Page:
At Wickedfood Earth we run free-range pigs as an important mix to our farming model. Not only do the pigs supply us with meat for processing, they assist with various aspects on the farm including tilling areas of land that we have earmarked for crop cultivation. They live outdoors and are not confined in small cages or overcrowded barns. In addition to being able to forage in large camps, we supplement their diet with fresh vegetable offcuts supplied by the various packing houses in our area. This means that our animals are eating vegetables that are fresher than those available to the consumers on supermarket shelves.
Free-range pork is something very special and unique. The meat has exquisite flavour and colour, and superior texture with crunchy crackling. Over the years we have been farming with a verity of pig breeds including:
- Kolbroek an indigenous pig which is extremely hardy and in the past survived, often by scavenging outside farmsteads;
- Windsnyer, also an indigenous pig which closely resembles the description of the ancient Egyptian breed and related to the Spanish Iberian pig
- Wickedfood Free-range crossbreed – Over the past 10 years we have experimenting with cross breeding different breeds of pig. We had tremendous success with our breeding programme. Unfortunately at the time the market was not ready for free-range pork and we could not get rid of the meat we were producing at a profitable price. Thankfully it now seams that the market is changing and there seems to be more awareness of quality free-range meat. We are therefore in the process of rebuilding our pig drove.
We market pork products that are:
- Ethically produced for the conscious consumer.
- Fully traceable. Our animals are traceable back to its point of birth and every stage between.
- Reducing food miles, we grow and process local, and farm naturally, following the principles of Geonat Farming – click here to read more.
- Helping to sustain the local communities through education and work creation.
Our animals are all raised completely naturally, in a free-range environment, without the use of routine antibiotics and growth hormones or stimulants. Due to these natural farming practises, our animals take on average, twice as long to reach maturity. This means that the muscles of the animals get to work, which ensures added flavour. It does also however mean that the meat quite often benefits from being cooked at lower temperatures for longer periods.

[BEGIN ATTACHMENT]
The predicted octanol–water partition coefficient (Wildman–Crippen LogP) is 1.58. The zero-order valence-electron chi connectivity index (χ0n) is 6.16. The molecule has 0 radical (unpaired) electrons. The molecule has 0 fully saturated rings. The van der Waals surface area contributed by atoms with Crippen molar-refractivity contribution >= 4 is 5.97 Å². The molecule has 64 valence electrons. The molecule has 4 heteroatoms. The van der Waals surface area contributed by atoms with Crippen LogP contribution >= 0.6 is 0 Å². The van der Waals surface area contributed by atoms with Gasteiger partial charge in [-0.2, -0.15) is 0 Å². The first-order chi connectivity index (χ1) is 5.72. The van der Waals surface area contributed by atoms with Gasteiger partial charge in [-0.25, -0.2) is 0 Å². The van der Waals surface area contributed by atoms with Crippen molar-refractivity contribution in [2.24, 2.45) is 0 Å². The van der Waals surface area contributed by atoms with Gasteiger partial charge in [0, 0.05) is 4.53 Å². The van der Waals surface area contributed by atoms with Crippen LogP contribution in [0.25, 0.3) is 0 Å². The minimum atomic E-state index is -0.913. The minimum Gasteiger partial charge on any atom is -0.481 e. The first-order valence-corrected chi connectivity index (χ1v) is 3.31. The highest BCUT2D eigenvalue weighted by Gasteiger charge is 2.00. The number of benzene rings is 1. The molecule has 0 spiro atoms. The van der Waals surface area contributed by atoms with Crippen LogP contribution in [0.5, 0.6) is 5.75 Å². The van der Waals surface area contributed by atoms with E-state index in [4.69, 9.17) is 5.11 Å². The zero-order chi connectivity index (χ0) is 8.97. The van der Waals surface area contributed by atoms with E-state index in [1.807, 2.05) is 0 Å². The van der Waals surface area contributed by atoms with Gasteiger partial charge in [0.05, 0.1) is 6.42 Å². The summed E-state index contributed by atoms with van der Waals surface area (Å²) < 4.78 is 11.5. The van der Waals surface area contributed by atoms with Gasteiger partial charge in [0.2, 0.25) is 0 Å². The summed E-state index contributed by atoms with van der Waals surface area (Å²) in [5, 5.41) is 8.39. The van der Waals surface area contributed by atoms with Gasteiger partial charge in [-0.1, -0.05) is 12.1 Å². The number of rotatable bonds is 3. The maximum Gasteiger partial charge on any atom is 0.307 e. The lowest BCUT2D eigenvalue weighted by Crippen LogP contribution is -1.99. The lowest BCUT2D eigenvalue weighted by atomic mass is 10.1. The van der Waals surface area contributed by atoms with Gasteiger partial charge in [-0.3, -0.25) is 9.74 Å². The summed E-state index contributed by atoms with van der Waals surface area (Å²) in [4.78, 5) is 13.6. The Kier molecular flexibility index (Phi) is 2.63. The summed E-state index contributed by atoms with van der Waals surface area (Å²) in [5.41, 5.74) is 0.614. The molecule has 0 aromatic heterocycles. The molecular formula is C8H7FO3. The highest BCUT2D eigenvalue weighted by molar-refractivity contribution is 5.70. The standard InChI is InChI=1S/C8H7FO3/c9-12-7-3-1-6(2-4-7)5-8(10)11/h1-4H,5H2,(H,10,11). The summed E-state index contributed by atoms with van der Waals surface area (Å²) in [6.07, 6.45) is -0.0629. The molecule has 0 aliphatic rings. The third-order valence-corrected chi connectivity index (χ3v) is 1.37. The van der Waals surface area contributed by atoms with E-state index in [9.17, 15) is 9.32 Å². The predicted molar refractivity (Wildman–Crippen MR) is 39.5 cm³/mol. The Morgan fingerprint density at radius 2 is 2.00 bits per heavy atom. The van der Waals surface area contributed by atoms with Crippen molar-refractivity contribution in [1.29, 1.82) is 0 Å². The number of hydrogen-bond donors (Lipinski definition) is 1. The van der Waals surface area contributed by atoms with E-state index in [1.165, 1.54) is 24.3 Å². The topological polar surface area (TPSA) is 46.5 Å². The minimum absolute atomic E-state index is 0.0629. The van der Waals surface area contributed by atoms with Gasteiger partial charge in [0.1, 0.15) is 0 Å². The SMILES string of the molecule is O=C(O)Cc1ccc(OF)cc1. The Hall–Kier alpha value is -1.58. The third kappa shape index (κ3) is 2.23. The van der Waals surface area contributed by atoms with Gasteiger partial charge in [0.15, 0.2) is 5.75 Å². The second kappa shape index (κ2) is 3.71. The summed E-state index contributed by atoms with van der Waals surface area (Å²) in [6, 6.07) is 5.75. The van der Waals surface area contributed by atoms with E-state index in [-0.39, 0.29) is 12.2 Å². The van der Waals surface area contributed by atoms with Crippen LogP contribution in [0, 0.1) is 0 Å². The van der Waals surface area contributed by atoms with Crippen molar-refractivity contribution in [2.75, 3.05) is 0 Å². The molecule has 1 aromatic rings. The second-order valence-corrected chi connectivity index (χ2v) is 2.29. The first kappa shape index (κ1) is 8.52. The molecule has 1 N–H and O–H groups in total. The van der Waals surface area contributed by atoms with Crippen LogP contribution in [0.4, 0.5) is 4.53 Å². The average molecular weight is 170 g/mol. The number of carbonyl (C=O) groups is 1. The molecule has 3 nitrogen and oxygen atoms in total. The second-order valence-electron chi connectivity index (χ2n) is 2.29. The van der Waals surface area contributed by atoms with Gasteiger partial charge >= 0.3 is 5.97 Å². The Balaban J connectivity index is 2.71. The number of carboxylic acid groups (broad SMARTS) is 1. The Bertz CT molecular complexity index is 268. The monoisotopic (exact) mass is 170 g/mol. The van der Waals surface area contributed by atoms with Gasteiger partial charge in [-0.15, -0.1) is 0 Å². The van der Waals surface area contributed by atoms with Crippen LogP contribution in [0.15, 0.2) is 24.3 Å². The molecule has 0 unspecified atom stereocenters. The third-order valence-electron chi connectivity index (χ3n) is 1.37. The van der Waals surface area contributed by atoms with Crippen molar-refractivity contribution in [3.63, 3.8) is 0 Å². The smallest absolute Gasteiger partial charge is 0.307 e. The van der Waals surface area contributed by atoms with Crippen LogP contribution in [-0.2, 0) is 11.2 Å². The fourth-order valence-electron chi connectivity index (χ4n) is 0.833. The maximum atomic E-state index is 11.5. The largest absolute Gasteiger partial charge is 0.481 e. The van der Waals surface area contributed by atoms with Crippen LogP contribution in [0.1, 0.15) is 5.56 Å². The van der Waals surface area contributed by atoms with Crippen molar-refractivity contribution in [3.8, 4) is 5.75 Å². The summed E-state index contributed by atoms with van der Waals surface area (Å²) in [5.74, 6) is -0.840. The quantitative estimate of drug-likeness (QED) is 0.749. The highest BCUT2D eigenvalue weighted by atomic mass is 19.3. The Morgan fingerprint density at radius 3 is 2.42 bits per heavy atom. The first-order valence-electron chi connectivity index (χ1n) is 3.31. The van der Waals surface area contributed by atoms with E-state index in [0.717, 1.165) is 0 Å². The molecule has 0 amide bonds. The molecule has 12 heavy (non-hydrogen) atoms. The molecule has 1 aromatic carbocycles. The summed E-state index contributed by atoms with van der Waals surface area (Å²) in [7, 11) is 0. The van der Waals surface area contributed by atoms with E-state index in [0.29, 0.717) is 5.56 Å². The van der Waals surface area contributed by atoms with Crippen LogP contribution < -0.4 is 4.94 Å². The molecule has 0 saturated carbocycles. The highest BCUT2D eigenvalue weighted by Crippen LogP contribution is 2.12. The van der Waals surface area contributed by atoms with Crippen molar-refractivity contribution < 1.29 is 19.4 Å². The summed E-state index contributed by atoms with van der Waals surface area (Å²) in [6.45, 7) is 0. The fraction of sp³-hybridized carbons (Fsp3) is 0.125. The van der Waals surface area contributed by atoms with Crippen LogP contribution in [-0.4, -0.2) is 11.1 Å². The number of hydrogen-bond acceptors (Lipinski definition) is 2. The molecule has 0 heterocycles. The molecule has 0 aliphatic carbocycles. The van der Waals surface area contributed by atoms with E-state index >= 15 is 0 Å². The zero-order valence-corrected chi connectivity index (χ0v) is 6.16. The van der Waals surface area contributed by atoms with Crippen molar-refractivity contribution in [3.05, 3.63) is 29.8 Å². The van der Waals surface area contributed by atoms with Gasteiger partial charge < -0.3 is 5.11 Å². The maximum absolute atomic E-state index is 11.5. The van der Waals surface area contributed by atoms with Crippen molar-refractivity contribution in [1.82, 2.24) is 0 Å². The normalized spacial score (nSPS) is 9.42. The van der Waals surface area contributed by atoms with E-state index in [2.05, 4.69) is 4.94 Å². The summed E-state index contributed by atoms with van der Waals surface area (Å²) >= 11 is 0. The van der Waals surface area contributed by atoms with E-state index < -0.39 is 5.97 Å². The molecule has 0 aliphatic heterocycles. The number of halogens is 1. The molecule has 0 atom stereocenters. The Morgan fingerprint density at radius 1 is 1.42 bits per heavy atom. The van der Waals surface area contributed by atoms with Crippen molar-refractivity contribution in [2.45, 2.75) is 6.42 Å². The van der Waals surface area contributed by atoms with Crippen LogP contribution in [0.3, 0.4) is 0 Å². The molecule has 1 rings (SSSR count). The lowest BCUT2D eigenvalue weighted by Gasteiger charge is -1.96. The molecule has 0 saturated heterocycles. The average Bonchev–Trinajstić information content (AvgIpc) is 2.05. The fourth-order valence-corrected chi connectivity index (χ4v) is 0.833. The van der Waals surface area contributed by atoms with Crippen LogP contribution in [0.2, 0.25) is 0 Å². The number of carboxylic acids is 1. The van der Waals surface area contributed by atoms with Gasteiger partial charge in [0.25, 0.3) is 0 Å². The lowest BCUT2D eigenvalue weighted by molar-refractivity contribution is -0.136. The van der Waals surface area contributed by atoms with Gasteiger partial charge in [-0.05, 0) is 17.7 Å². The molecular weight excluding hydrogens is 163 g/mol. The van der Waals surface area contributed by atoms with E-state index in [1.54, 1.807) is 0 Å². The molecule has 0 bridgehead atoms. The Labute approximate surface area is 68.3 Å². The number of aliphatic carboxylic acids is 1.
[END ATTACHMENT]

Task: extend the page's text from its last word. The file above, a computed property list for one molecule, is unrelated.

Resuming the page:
Few animals have been as useful to man as the pig, and yet through its eating habits it has received a bad name in culinary circles due to fear of disease. Pork, from unknown origins should never be eaten raw, due to a parasite found in the meat, that is killed with cooking. This has unfortunately led to pork often being overcooked. This is also the reason why it is incredibly important to know exactly where your pork comes from. Questions that should be asked when purchasing pork:
- Is it growth hormone and antibiotic free?
- Has it been ethically raised preferably free range, but if not, then in pens large enough for the pigs to roam about.
- Has it been slaughtered at an ethical abattoir, where all the health checks are in place?
To kill any potentially hazardous parasites, the pork only needs to reach an internal temperature of 60°C, the same as that of medium beef. To allow for an additional margin it is recommended to allow the internal temperature to rise to 65-70°C, but do not allow it to go further as this will severely dry the meat out.
Because pork should always be cooked thoroughly, meat should be roasted at a lower temperature for a longer time. A higher starting temperature, however will colour the meat crisp on the surface.
The nicest way of eating pork is with a crackly skin. To make crackling, score the skin and rub it liberally with oil and salt.
For a full list of Wickedfood Earth pork recipes, click here …
Over the Christmas (and from time to time at other times of the year), Wickedfood Earth is able to supply free-range suckling pigs (not available at present).
A suckling pig is a piglet fed on its mother’s milk (i.e. a piglet which is still “suckling”). In a factory farm environment suckling pigs are slaughtered between the ages of 2 and 6 weeks. At Wickedfood Earth however we slaughter our suckling pigs at between 8 and 12 weeks. They can vary in weight from 7kg to 12kg (allow approximately 500g of meat per person). As our pigs grow much slower than factory-reared animals, they have a much better flavour.
Suckling pig is traditionally cooked whole, often roasted, or cooked on a spit over an open fire. The meat from a suckling pig is pale and tender and the cooked skin should be crisp, and as brittle as glass. In factory-reared animals, the texture of the meat can be somewhat gelatinous due to the amount of collagen in a young pig. For a good quality suckling pig, all that is needed is a good rubbing of salt.
For a recipe on how to cook free range suckling pig, click here ….
For a full list of Wickedfood Earth pork recipes, click here …
Background to pig farming
Pigs are believed to have been domesticated from wild boar as early as 9000 years ago. Their adaptable nature and diet allowed early humans to domesticate them much earlier than other forms of livestock, such as cattle.